You see, the Pilgrims were an extraordinary assembly. Thirty-five were Separatists, a gutsy congregation of devout believers from a small church in Scrooby, England, who refused to succumb to religious persecution in England. They had spent the past eleven years in Leiden, Holland, where they were free to worship God. But in Leiden they suffered a multitude of other social injustices. The men faced severe work restrictions, while the children were refused education and forced into labor. 

The other sixty-six who boarded the Mayflower weren’t Separatists, but settlers recruited by London Merchant Adventurers. The Separatists affectionately called them “Strangers,” though they became anything but. A strong belief in political and religious freedom and a single-minded determination to establish such in a new land united the two groups of emigrants. They were united by their fundamental beliefs. They were driven by unwavering conviction. They were resolute.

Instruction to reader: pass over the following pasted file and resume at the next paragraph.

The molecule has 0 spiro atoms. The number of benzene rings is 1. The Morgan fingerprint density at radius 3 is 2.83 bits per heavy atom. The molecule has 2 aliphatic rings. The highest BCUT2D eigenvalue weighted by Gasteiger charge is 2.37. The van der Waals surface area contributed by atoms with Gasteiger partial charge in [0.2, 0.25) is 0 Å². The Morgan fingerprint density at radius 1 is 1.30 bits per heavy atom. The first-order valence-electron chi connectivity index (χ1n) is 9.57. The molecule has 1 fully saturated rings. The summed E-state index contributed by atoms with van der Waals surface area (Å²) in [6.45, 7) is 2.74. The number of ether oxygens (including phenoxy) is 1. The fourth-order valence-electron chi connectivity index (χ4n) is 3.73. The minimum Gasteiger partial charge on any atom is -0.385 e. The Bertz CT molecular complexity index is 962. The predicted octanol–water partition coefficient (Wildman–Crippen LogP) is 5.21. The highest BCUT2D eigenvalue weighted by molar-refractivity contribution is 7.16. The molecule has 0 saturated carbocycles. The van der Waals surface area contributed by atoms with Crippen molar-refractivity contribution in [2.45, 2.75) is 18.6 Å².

As runners, we often speak of training in terms of passion, and rightly so. A schoolgirl crush on a marathon won’t carry you through hundreds of miles of training, nor will caprice lead you to a personal record. Apathy has no place in the world of distance running, because the sport requires too much devotion, too much discomfort, too much inconvenience, and too much time to brush off as an ornamental hobby. Training is most definitely a faith, and oblations must be made. 

But each Thanksgiving, as I lace up my racing flats in honor of a holiday that was so very costly in its inception, I am prompted to pause and reconsider the magnitude and implication of conviction—true conviction. 

The difference between opinion and conviction is action. Opinion is easy. Conviction is hard. The former allows impassivity; the latter eliminates it. The former is relative; the latter is absolute. The former requires nothing of us; the latter demands all that we are and hold dear.